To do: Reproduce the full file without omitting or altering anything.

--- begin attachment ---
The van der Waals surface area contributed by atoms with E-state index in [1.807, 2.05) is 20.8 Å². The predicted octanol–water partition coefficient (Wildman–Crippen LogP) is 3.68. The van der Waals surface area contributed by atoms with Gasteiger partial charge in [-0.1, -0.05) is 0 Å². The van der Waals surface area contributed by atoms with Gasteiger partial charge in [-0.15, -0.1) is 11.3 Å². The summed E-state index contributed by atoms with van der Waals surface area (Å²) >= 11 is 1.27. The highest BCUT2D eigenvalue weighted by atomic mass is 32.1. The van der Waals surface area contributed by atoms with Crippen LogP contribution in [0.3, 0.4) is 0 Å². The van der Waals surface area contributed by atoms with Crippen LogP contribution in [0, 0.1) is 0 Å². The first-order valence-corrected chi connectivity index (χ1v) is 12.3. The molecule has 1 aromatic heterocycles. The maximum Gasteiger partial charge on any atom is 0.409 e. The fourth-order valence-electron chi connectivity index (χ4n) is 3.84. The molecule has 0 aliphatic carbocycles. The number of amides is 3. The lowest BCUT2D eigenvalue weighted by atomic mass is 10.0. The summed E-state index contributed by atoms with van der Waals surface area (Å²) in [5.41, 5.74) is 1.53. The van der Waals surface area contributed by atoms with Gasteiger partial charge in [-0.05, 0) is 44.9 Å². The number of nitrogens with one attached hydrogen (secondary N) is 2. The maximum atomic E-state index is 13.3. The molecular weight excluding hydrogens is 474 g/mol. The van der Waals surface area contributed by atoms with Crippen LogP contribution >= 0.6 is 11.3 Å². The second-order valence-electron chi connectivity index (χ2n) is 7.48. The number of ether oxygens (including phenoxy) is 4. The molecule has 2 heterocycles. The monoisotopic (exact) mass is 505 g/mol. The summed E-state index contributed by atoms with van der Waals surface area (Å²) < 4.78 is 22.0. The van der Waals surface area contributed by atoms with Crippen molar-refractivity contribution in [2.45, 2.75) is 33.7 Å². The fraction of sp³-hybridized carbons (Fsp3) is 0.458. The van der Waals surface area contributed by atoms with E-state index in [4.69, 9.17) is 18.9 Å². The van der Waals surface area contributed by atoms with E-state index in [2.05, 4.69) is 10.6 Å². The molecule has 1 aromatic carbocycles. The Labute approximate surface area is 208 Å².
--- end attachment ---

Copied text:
The van der Waals surface area contributed by atoms with E-state index in [1.807, 2.05) is 20.8 Å². The predicted octanol–water partition coefficient (Wildman–Crippen LogP) is 3.68. The van der Waals surface area contributed by atoms with Gasteiger partial charge in [-0.1, -0.05) is 0 Å². The van der Waals surface area contributed by atoms with Gasteiger partial charge in [-0.15, -0.1) is 11.3 Å². The summed E-state index contributed by atoms with van der Waals surface area (Å²) >= 11 is 1.27. The highest BCUT2D eigenvalue weighted by atomic mass is 32.1. The van der Waals surface area contributed by atoms with Crippen LogP contribution in [0.3, 0.4) is 0 Å². The van der Waals surface area contributed by atoms with Crippen LogP contribution in [0, 0.1) is 0 Å². The first-order valence-corrected chi connectivity index (χ1v) is 12.3. The molecule has 1 aromatic heterocycles. The maximum Gasteiger partial charge on any atom is 0.409 e. The fourth-order valence-electron chi connectivity index (χ4n) is 3.84. The molecule has 0 aliphatic carbocycles. The number of amides is 3. The lowest BCUT2D eigenvalue weighted by atomic mass is 10.0. The summed E-state index contributed by atoms with van der Waals surface area (Å²) in [5.41, 5.74) is 1.53. The van der Waals surface area contributed by atoms with Gasteiger partial charge in [-0.05, 0) is 44.9 Å². The number of nitrogens with one attached hydrogen (secondary N) is 2. The maximum atomic E-state index is 13.3. The molecular weight excluding hydrogens is 474 g/mol. The van der Waals surface area contributed by atoms with Crippen LogP contribution >= 0.6 is 11.3 Å². The second-order valence-electron chi connectivity index (χ2n) is 7.48. The number of ether oxygens (including phenoxy) is 4. The molecule has 2 heterocycles. The monoisotopic (exact) mass is 505 g/mol. The summed E-state index contributed by atoms with van der Waals surface area (Å²) < 4.78 is 22.0. The van der Waals surface area contributed by atoms with Crippen molar-refractivity contribution in [2.45, 2.75) is 33.7 Å². The fraction of sp³-hybridized carbons (Fsp3) is 0.458. The van der Waals surface area contributed by atoms with E-state index in [4.69, 9.17) is 18.9 Å². The van der Waals surface area contributed by atoms with E-state index in [2.05, 4.69) is 10.6 Å². The molecule has 1 aromatic carbocycles. The Labute approximate surface area is 208 Å².